The blessing of the internet has also proven to be it’s greatest curse. It’s ease of access and ability to host multiple, more obscure perspectives through a variety of platforms has allowed many people of good faith to express themselves and their perspectives in ways previously unavailable to them. But for those of ill faith, the internet poses an opportunity to escape the formal rules regarding sources, styles of presentation, and other such regulation meant to enforce a standard of fair, accurate perspectives in older publications in a brazen attempt to instill their ideology to impressionable ears that pass them by. Case and point, the online conservative ‘intellectual’, represented now-a-days by figures such as Jordan Peterson, Dave Rubin, Ben Shapiro, and others, as well as myriad of organizations and publications that host thinkers of a similar cloth.

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Regarding these individuals and publications, their arguments are not where my intrigue lies. Plenty of others have countered Jordan Peterson’s ridiculous claims that lobsters are a good biological analog for human behavior, demolished Ben Shapiro’s essentialist assertions that gender pronouns are linguistically rooted in chromosomes, revealed how Dave Rubin interview style lacks any sort of journalistic integrity, and other such arguments that the conservative ‘intellectual’ ilk produce at a regular basis.  I’ll leave the task to those better suited for it than me. What does intrigue me, however, is not the minutiae of their arguments, rather the thrust behind them.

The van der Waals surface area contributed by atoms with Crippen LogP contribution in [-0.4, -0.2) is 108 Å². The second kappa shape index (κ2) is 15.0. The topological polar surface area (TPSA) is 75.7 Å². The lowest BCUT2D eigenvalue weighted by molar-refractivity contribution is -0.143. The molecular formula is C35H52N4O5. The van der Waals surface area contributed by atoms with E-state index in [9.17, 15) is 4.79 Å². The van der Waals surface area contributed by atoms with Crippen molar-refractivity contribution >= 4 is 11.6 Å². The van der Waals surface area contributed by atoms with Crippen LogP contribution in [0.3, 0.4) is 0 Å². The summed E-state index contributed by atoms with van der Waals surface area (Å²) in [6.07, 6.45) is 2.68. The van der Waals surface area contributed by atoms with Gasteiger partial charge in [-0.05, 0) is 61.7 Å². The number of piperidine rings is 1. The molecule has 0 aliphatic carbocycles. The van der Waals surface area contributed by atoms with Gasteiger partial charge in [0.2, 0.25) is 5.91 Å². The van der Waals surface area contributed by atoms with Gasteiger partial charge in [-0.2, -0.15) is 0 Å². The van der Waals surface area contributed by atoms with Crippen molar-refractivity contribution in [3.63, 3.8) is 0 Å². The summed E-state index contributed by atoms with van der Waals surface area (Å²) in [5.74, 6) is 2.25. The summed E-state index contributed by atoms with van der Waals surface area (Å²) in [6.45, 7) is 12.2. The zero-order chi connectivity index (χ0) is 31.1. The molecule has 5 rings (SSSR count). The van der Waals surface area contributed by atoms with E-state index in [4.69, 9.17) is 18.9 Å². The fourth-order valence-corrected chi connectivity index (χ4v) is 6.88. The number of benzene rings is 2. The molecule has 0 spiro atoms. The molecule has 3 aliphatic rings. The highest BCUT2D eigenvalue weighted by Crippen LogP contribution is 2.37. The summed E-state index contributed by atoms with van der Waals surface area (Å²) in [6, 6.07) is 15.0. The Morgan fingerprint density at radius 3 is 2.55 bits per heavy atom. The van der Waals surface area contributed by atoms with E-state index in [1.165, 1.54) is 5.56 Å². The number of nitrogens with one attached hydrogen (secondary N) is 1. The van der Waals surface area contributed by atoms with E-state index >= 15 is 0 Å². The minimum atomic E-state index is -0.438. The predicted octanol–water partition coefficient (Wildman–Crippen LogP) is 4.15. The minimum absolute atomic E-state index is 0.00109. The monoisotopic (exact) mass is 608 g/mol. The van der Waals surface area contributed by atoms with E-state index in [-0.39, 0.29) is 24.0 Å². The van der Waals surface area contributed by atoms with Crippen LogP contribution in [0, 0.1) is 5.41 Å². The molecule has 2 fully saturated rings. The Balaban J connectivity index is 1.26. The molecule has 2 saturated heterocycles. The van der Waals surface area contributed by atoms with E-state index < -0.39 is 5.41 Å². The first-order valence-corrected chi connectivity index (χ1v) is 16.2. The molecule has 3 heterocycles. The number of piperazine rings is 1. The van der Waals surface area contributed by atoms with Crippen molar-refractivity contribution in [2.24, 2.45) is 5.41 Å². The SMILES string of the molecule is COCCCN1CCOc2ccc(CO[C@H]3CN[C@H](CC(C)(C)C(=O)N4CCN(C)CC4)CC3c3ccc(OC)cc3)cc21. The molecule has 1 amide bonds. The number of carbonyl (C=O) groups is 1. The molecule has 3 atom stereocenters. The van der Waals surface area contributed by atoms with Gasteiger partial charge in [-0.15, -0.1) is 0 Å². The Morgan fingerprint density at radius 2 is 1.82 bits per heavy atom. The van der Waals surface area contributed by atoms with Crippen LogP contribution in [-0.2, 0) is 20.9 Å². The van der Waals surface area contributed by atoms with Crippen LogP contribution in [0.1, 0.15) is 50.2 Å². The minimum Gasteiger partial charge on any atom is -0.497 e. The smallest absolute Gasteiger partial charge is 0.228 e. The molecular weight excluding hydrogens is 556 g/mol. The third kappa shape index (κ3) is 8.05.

When looking at these conservatives and the arguments that they make, you see a trend of hypocrisy as they give their perspectives on different topics. For example, when discussing gun control on Piers Morgan Tonight, Ben Shapiro feared that “50 to a 100 years from now a tyranny will rise in the United States” and a armed citizenry is necessary to stop it. Ignoring his faulty comparisons to Nazi Germany and blatant fear-mongering, the central tenet he is seemingly trying to convey is that government’s have the potential to become tyrannical, that this tyranny is likely to be enforced by armed forces such as the military and police, and that a similarly armed citizenry is the only means to combat this threat. Contrast that acknowledgement to his remarks during a Young America’s Foundation conference, where he states that police disproportionate presence and violence in predominantly African-American communities is solely due to high crime rates in those communities. Putting aside the argument’s ignorance of the unique historical situation of African-Americans that separate them from other minority populations and how the police’s development has often intersected with this history, a lot early municipal police forces in the south had roots in slave patrols, for instance, note the tenet being promoted here. In this argument, the underlying principle is that the government, as represented by the police, cannot unjustly target a subset of the population without due cause with no acknowledgement of the potential of a government to become tyrannical and begin to commit immoral actions. The underlying tenets behind the two arguments are in contradiction with one another, rendering the speaker, Ben Shapiro, a philosophical hypocrite.